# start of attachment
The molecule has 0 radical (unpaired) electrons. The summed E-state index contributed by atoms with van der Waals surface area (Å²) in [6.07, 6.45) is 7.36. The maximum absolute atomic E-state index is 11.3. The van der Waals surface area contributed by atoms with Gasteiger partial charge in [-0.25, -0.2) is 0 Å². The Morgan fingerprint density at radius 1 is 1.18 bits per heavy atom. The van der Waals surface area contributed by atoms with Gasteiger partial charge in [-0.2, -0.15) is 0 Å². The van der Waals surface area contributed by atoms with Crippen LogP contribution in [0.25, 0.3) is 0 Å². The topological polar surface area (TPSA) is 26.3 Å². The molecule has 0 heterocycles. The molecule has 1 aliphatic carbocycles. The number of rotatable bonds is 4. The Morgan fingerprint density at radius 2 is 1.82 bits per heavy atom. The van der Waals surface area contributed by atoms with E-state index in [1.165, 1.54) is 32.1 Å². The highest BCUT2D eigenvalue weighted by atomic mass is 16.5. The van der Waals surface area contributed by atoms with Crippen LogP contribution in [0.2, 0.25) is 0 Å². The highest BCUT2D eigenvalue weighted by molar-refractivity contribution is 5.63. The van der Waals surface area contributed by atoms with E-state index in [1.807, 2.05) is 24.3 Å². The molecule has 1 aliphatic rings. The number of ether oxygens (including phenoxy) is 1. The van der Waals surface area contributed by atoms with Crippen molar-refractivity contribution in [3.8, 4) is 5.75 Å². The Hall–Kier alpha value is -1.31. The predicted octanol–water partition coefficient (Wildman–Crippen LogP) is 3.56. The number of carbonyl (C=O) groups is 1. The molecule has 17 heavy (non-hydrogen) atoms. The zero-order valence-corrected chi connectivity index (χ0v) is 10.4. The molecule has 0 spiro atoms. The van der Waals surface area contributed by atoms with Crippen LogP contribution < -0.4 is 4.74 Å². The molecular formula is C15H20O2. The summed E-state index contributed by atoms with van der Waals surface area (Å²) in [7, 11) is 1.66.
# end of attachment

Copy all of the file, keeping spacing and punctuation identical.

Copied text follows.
The molecule has 0 radical (unpaired) electrons. The summed E-state index contributed by atoms with van der Waals surface area (Å²) in [6.07, 6.45) is 7.36. The maximum absolute atomic E-state index is 11.3. The van der Waals surface area contributed by atoms with Gasteiger partial charge in [-0.25, -0.2) is 0 Å². The Morgan fingerprint density at radius 1 is 1.18 bits per heavy atom. The van der Waals surface area contributed by atoms with Gasteiger partial charge in [-0.2, -0.15) is 0 Å². The van der Waals surface area contributed by atoms with Crippen LogP contribution in [0.25, 0.3) is 0 Å². The topological polar surface area (TPSA) is 26.3 Å². The molecule has 0 heterocycles. The molecule has 1 aliphatic carbocycles. The number of rotatable bonds is 4. The Morgan fingerprint density at radius 2 is 1.82 bits per heavy atom. The van der Waals surface area contributed by atoms with E-state index in [1.165, 1.54) is 32.1 Å². The highest BCUT2D eigenvalue weighted by atomic mass is 16.5. The van der Waals surface area contributed by atoms with Crippen LogP contribution in [0.2, 0.25) is 0 Å². The highest BCUT2D eigenvalue weighted by molar-refractivity contribution is 5.63. The van der Waals surface area contributed by atoms with E-state index in [1.807, 2.05) is 24.3 Å². The molecule has 1 aliphatic rings. The number of ether oxygens (including phenoxy) is 1. The van der Waals surface area contributed by atoms with Crippen molar-refractivity contribution in [3.8, 4) is 5.75 Å². The Hall–Kier alpha value is -1.31. The predicted octanol–water partition coefficient (Wildman–Crippen LogP) is 3.56. The number of carbonyl (C=O) groups is 1. The molecule has 17 heavy (non-hydrogen) atoms. The zero-order valence-corrected chi connectivity index (χ0v) is 10.4. The molecule has 0 spiro atoms. The van der Waals surface area contributed by atoms with Crippen LogP contribution < -0.4 is 4.74 Å². The molecular formula is C15H20O2. The summed E-state index contributed by atoms with van der Waals surface area (Å²) in [7, 11) is 1.66.